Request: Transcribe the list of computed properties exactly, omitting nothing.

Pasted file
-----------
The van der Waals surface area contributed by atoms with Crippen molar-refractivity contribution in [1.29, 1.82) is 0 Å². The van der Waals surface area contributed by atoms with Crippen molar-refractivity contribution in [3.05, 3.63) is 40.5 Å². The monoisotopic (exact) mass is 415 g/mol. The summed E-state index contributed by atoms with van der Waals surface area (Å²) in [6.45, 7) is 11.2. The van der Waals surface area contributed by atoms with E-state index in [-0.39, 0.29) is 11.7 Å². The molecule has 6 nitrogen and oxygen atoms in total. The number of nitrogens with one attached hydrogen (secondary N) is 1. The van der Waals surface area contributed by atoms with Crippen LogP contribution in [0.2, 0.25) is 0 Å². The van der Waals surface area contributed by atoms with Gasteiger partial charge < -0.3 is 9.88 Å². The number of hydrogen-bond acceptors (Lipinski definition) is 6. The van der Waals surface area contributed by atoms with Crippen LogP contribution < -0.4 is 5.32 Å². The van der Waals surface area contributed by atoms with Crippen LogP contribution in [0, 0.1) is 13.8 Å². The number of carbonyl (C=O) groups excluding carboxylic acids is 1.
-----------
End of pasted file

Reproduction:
The van der Waals surface area contributed by atoms with Crippen molar-refractivity contribution in [1.29, 1.82) is 0 Å². The van der Waals surface area contributed by atoms with Crippen molar-refractivity contribution in [3.05, 3.63) is 40.5 Å². The monoisotopic (exact) mass is 415 g/mol. The summed E-state index contributed by atoms with van der Waals surface area (Å²) in [6.45, 7) is 11.2. The van der Waals surface area contributed by atoms with E-state index in [-0.39, 0.29) is 11.7 Å². The molecule has 6 nitrogen and oxygen atoms in total. The number of nitrogens with one attached hydrogen (secondary N) is 1. The van der Waals surface area contributed by atoms with Crippen LogP contribution in [0.2, 0.25) is 0 Å². The van der Waals surface area contributed by atoms with Gasteiger partial charge < -0.3 is 9.88 Å². The number of hydrogen-bond acceptors (Lipinski definition) is 6. The van der Waals surface area contributed by atoms with Crippen LogP contribution < -0.4 is 5.32 Å². The van der Waals surface area contributed by atoms with Crippen LogP contribution in [0, 0.1) is 13.8 Å². The number of carbonyl (C=O) groups excluding carboxylic acids is 1.